Omega-3 and omega-6 classified fatty acids consist of several fatty acids. The most common are alpha-linolenic acid (ALA), eicosapentaenoic acid (EPA), docosapentaenoic acid (DPA) and docosahexaenoic acid (DHA) for omega-3, and linoeic acid (LA) and arachidonic acid (ARA) for omega-6 fatty acids. Often only the mentioned fatty acids are analysed, thus sometimes the sum of omega-3 and omega-6 can be a bit lower than the actual content.
Table values are calculated as the sum of starch and sugars; available carbohydrates. A few of the carbohydrates values borrowed from other food composition tables might be calculated by difference. By calculating by difference, the carbohydrate is defined as what is left after subtracting the sum of water, protein, fat, alcohol, dietary fibre and ash in 100 g food. Carbohydrate values that are based on difference can be somewhat larger than analysed values since other, undefined substances may also be included.
The total mono+disaccharides comprise the naturally occurring glucose, fructose (fruit sugar), lactose (milk sugar) and maltose (malt sugar), as well as sugar (sucrose) or other sugars that are added during preparation. In Norwegian nutrient labelling is called Sukkerarter.
Added sugars comprise refined or industrially processed sugar in the form of glucose, fructose, lactose, maltose, sucrose, glucose syrup and other hydrolysed starch products as well as honey that is added during industrial production or during home preparation. Naturally occurring sugars in fruit, vegetables and milk are not considered as added sugars.
|Column in the Food Composition Table||Includes|
|Carbo (Carbohydrate, glycemic)||The total of starch, glycogen and all types of sugar (glucose, fructose, lactose, sucrose and maltose)|
|Mono+Di (Mono+Disaccharides)||The total of naturally occurring and added types of sugar (glucose, fructose, lactose, maltose, and sucrose)|
|Sugar (Sugar, added)||Refined or industrially processed sugar that is added during industrial production or during home preparation|
Dietary fibre is not included in the carbohydrates. From 2015, the Norwegian analytical values for dietary fibre are based on the AOAC 2009.01 method. Analytica values from 2014 and earlier are analysed by using the method AOAC 985,29 (from 1985) and AOAC 991,43 (from 1991).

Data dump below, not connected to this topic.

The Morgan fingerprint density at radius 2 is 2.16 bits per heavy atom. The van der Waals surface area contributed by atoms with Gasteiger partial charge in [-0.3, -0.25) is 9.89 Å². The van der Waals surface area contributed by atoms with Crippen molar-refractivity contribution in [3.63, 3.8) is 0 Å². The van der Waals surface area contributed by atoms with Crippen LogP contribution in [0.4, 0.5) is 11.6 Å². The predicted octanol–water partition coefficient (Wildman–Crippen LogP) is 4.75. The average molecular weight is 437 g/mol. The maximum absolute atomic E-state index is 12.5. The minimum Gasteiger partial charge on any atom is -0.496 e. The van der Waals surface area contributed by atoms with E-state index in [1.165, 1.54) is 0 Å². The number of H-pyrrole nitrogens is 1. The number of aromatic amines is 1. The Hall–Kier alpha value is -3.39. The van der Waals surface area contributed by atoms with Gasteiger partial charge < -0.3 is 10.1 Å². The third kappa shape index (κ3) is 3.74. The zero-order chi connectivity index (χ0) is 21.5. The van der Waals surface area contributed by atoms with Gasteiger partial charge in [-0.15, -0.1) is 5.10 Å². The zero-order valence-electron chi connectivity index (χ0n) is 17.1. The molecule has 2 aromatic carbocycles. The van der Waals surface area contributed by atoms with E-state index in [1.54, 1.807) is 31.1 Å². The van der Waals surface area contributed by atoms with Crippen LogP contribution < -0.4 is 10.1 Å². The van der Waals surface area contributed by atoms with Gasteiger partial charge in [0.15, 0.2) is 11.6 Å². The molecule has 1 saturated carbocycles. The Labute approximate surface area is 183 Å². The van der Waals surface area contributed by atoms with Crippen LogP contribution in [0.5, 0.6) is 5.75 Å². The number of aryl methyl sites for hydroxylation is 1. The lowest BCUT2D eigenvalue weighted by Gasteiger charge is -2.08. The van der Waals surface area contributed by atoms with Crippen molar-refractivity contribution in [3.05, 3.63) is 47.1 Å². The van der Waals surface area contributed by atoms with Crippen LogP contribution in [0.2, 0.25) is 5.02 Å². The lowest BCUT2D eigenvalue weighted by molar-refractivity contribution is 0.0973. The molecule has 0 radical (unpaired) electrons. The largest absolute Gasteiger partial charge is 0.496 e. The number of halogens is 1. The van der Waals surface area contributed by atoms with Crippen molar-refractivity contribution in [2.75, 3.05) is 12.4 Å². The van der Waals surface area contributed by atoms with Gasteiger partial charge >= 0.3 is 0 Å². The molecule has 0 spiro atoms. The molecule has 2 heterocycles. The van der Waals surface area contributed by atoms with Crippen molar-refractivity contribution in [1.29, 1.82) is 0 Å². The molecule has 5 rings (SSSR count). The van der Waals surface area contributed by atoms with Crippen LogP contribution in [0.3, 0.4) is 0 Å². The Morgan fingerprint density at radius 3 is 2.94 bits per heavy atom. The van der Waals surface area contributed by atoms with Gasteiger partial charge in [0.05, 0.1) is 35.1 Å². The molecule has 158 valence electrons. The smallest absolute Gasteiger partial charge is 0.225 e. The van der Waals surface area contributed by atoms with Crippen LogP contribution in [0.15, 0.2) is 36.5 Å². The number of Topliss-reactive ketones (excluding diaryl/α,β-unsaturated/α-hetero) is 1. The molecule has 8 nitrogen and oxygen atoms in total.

The protein content is calculated from the analysed nitrogen content. The calculation factor from nitrogen to protein varies somewhat with the amino acid composition of the food (4):
|Eggs, meat, fish||6,25|
|Potatoes, vegetables, fruit||6,25|
|Wheat flour, sieved||5,70|
|Wheat wholemeal, barley, oats, rye||5,83|
|Wheat bran, millet||6,31|
|Peanuts, Brazil nuts||5,46|
|Other nuts, seeds||5,30|
* The dairy industry use the protein factor 6,25, which is in accordance with the current regulations on food labelling. In the literature, a protein factor of 6,38 often is used for this food group, but it is decided to use the same protein factor (6,25) as the food industry.
In labelling of alcohol containing drinks , the alcohol content is presentes as volume percentage. The alcohol concentration is converted to weight percentage, i.e. grams of pure alcohol per 100 g drink. For beer, wine and other alcoholic beverages that have about the same specific weight as water, i.e. 1, the weight percentage is calculated as 0.8 times the volume percentage. Liqueur and sweet vermouth have a higher specific weight because of the sugar content, 1,1 and 1,05 respectively. Pure alcohol has a specific weight of 0,95 (5).
The food composition table includes values for twelve substances with vitamin activity:
|Short name||Full name||Fat-soluble vitamin||Description|
|Vit A||Retinol activity equivalents||F||Retinol + 1/12 beta-carotene|
|Retinol||Retinol||F||Preformed vitamin A|
|B-carot||Beta-carotene||F||Precursor og vitamin A|
|Vit B1||Vitamin B1||W||Thiamin*|
|Vit B2||Vitamin B2||W||Riboflavin|
|Niacin||Niacin||W||Nicotinic acid + nicotinamide|
|Vit B6||Vitamin B6||W||Pyridoxine + pyridoxal + pyridoxamine|
|Folate||Folate||W||Folic acid + derivatives of folic acid|
|Vit B12||Vitamin B12||W||Cobalamin|
|Vit C||Vitamin C||W||Ascorbic acid + dehydroascorbic acid|
|Vit D||Vitamin D||F||Cholecalciferol (D3)|